I was first introduced to Brene Brown’s work watching her TEDtalk on the Power of Vulnerability. When I heard about Daring Greatly it went on my to-read list. The title is based on a speech given by President Theodore Roosevelt.
It is not the critic who counts; not the man who points out how the strong man stumbles, or where the doer of deeds could have done them better. The credit belongs to the man who is actually in the arena, whose face is marred by dust and sweat and blood; who strives valiantly; who errs, who comes short again and again, because there is no effort without error and shortcoming; but who does actually strive to do the deeds; who knows great enthusiasms, the great devotions; who spends himself in a worthy cause; who at the best knows in the end the triumph of high achievement, and who at the worst, if he fails, at least fails while daring greatly, so that his place shall never be with those cold and timid souls who neither know victory nor defeat.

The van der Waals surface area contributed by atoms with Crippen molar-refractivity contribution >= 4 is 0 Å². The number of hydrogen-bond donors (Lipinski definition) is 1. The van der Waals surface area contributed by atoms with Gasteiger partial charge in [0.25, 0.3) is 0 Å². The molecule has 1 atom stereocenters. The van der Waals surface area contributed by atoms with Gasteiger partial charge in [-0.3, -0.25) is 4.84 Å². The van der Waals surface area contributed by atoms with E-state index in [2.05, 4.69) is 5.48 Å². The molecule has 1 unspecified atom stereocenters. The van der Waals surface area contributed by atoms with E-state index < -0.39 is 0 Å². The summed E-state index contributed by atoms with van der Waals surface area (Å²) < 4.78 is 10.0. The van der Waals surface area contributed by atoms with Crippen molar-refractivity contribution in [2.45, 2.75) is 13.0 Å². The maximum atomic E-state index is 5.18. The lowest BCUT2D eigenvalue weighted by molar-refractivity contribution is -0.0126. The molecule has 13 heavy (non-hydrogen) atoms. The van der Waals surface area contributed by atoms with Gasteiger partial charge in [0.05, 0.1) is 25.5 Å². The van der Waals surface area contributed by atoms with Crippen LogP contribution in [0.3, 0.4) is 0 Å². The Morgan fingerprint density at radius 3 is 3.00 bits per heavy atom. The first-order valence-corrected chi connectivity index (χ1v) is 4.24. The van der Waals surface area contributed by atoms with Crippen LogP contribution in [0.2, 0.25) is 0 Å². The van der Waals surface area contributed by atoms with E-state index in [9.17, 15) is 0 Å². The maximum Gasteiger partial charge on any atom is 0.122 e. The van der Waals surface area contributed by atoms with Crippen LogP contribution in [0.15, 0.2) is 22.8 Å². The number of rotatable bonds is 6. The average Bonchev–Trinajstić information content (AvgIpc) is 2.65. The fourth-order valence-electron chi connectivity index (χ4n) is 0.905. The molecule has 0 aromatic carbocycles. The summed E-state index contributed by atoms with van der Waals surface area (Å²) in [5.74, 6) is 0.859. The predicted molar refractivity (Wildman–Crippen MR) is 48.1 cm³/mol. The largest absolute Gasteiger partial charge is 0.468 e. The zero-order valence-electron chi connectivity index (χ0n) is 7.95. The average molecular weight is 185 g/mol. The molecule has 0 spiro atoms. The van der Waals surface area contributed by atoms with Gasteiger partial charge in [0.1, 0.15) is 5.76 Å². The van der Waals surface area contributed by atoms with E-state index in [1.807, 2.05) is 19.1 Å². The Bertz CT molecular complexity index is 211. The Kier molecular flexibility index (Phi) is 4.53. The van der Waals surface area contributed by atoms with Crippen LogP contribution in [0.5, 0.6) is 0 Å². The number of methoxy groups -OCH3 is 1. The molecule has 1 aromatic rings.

Sometimes I wonder how much of the general dislike for feminists is that we tend to be seen as the critics. Yes, we critique, but do we dare greatly too?
What does feminism that dares greatly look like? What does it do?
To me, feminism was never just about telling everyone how to do things differently, but improving ourselves and making way in a society that strove to subjugate the ‘others’ that we are. An other is anyone who doesn’t want to adhere to what society tells them they have to be. So, feminists should be doing the deeds of making way for others, we should strive and err and strive again. We may never reach success.
It’s the not the success or defeat that matters, though, it’s the standing in the arena and trying. I’m not particularly great at that, myself. That’s part of the reason why I picked up Daring Greatly in the first place. We have to be willing to be vulnerable to dare greatly. We have to dare greatly to triumph.
Have you read Daring Greatly yet? Share your thoughts on it with me or follow along on Kindle!